“Excellent people skills are essential,” he explains. “They are coming into an environment they don’t know.”
That’s why programs aim to build a small group of trusted, vetted moonlighters doing many shifts instead of having a larger group working only occasionally.
“For us,” says Dr. Orlinick from Norwalk Hospital, “it works out well to have a more stable group of people, whom our residents know and whom the consultants know, than to have people float in and out.”
Up-to-date with hospital medicine?
At Fairview Ridges Hospital in Burnsville, Minn., a Twin Cities suburb, Jamie Peters, MD, a hospitalist and vice president of medical services, says he has generally good experiences culling moonlighters from the ranks of community internists who until recently saw inpatients occasionally under a rounding model. But he is quick to add that he would be wary about hiring moonlighters among primary care physicians who haven’t done inpatient medicine for several years.
“Hospital medicine is different than it was three or four years ago,” Dr. Peters says. These physicians have probably lost their competence in “how to negotiate complex management of hospitalized patients, who are increasingly sicker and lengths of stay are shorter.”
Even with the competent moonlighters he trusts and regularly uses, Dr. Peters tends to assign them different jobs than he does his full-time hospitalists. For instance, he says, he doesn’t ask them to carry the code pager or to take responsibility for a rapid response team.
And while most of his hospitalists see ICU patients and manage ventilators, Dr. Peters adds, “we do not mandate that moonlighters do that.” The hospital has intensivists available to handle very sick, unstable patients during a moonlighter’s shift.
While he’s had good experiences with moonlighters, Dr. Peters says he would still prefer having more full-time staff and fewer moonlighters. He’s exploring the possibility of adding a permanent midlevel practitioner to pick up some work, like organizing discharges, which he says is best not done by moonlighting physicians.
Other industry veterans urge programs to take a step back and take a serious look at why they need moonlighters. Those who find themselves adding large numbers of moonlighters, they say, may be ignoring underlying problems.
“Are you looking at how to stabilize a potentially unstable situation? Is it a recruitment or retention problem?” asks Ken Simone, DO, a family physician in Veazie, Maine, who also works as a national hospitalist consultant. “I think more energy needs to go into planning and evaluation to find a long-term solution.”
According to Dr. Orlinick, programs also need to consider more permanent alternatives like part-timers, midlevels and even job-sharing. The hospitalist program at Norwalk Hospital, for example, has found one hospitalist who wants a half-time position working on weekends, and as soon as another one can be found that fits their needs, that person will probably be hired too. Other hospitalist programs are experimenting with job-sharing arrangements or flexible scheduling options as a recruiting and retention strategy.
Short-term solution or permanent fix?
But Niraj Mohan, MD, medical director for Hospital Associates of Pittsburgh, views moonlighters less as a stop-gap measure and more as a permanent recruiting and retention strategy. His goal is to incorporate regular moonlighting opportunities into the schedule to ensure a stable, happy group of hospitalists who provide 24/7 coverage.
“The way to have less function as more,” he says, “is to have moonlighters. You can ask a physician to work only so many nights or only so many consecutive hours or days.”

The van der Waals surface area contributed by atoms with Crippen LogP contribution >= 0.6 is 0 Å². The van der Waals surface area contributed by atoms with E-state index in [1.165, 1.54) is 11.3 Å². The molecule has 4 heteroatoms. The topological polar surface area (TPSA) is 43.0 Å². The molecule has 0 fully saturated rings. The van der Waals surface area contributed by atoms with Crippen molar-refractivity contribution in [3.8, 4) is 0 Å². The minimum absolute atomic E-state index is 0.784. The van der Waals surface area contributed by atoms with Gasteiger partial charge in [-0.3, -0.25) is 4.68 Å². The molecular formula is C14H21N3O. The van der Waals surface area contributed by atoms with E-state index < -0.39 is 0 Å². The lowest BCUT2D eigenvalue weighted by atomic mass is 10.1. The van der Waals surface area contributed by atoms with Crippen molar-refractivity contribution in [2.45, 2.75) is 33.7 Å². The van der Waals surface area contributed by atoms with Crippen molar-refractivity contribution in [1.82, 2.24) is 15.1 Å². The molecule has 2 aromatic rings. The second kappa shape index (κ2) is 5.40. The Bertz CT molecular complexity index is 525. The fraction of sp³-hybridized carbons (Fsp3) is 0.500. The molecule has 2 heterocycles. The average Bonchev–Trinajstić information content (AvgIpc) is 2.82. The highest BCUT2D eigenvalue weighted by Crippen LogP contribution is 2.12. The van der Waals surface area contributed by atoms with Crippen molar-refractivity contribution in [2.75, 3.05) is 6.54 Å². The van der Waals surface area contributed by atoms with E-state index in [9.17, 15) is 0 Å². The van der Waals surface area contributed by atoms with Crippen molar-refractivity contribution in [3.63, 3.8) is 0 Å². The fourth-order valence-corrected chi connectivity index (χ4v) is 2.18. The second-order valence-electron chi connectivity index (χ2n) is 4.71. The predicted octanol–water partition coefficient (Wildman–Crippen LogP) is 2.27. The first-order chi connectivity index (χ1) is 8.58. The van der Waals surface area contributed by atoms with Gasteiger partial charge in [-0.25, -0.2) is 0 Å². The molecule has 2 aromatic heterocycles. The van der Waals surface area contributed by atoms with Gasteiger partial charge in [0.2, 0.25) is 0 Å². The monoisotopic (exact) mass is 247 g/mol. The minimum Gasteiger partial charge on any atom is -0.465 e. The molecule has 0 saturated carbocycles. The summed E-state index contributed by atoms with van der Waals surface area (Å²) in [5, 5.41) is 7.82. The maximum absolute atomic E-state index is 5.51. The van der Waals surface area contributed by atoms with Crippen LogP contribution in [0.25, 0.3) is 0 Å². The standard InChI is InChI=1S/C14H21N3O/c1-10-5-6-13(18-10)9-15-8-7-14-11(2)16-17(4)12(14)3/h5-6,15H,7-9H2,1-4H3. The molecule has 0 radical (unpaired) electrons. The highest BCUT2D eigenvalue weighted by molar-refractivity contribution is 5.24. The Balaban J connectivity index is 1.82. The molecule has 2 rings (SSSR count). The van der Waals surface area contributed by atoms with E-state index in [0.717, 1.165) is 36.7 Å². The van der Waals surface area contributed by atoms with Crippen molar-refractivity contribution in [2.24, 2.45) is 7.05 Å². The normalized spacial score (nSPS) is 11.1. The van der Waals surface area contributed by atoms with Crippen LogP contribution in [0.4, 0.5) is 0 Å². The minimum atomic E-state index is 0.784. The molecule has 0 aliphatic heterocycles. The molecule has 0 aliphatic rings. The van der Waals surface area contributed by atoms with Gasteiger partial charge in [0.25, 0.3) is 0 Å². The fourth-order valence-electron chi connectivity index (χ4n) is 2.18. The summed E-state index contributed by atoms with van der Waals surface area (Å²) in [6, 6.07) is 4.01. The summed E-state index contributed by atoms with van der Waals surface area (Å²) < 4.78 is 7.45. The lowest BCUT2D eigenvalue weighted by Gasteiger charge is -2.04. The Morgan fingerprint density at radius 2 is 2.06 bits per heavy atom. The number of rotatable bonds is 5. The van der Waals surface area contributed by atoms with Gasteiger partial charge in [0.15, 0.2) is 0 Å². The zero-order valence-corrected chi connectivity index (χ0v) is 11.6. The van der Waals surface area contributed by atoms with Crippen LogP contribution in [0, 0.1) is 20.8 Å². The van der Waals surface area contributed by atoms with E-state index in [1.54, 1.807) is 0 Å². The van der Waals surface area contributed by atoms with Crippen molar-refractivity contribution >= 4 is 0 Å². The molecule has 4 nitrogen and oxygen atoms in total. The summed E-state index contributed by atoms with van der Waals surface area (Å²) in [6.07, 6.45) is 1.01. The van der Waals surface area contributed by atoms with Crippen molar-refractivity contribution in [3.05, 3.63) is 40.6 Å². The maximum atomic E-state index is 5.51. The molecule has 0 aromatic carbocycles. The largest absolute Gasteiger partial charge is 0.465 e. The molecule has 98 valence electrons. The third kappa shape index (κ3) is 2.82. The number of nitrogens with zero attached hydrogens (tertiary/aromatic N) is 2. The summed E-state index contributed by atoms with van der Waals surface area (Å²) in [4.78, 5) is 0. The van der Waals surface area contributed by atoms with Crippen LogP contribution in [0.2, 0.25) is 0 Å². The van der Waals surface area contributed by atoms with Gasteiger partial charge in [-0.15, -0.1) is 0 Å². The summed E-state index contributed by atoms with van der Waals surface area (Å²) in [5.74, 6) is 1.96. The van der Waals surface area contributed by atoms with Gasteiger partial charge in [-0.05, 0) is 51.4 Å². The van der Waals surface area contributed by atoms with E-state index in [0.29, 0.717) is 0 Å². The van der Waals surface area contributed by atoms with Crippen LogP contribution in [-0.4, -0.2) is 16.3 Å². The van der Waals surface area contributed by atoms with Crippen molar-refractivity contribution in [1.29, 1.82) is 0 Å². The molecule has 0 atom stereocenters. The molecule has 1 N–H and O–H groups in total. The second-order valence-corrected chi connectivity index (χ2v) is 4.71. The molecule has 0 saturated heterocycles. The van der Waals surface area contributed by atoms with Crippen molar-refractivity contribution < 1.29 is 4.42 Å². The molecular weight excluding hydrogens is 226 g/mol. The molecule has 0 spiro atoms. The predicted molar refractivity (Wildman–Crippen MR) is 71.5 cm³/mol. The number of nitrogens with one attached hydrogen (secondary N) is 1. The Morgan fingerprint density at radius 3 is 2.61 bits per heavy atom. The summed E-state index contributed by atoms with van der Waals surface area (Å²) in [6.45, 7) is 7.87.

Dr. Mohan is currently advertising for outside moonlighters to cover the remainder of the nights, and he hopes to identify a small group of regulars. He says he’s been surprised by the different types of people looking for these jobs.
“One physician is a retired surgeon with nearly 30 years of experience,” Dr. Mohan says. “There are also recent trainees waiting to start fellowships, women taking time off with young children and people cutting back in preparation for retirement. There are a lot of talented individuals who can provide good care but who are in different places in their life and want a different kind of job.”
Because he’s had relatively good luck finding a steady supply of moonlighters, Dr. Mohan is able to give his practice a recruiting advantage by giving his full-time hospitalists contracts that guarantee no night work. If permanent physicians are interested in moonlighting internally, they can sign an alternative contract that commits them to working 26 nights over the course of the year for extra pay.
While Dr. Orlinick from Norwalk Hospital may approach moonlighters less enthusiastically than Dr. Mohan, he shares the view that an important goal of using moonlighters is to improve working conditions for the permanent physicians.
“The most important goal for us is retention of full-time hospitalists,” he says. “We want people who come here to stay.”
Deborah Gesensway is a freelance writer reporting on U.S. health care from Toronto, Canada.
Caveats about internal moonlighters
AN OBVIOUS WAY TO FILL holes in your practice schedule is to ask your full-time hospitalists if they want to pick up some extra shifts. They already know the hospital’s policies and procedures, after all, and many young hospitalists are looking for ways to pay off medical debt or save for a house.
But Ken Simone, DO, a family physician in Veazie, Maine, who works as a national hospitalist consultant, says that relying too extensively on internal hospitalists to moonlight can backfire by burning out your full-time doctors.
Dr. Simone says he has been called into programs because they are losing business from referring physicians. When he investigates, he sometimes finds that the primary care physicians feel that they aren’t getting good service.
“When you dig deeper,” Dr. Simone says, “the problem is one individual who is doing a lot of moonlighting. He is tired and burnt out because he worked all weekend. You have to watch out for this if you allow internal moonlighting.”
He has another caveat for programs that rely on internal moonlighters: Be careful about asking your physicians to moonlight. “Sometimes there are individuals who can’t say ‘no,’ ” Dr. Simone says, “and you may be overextending them.”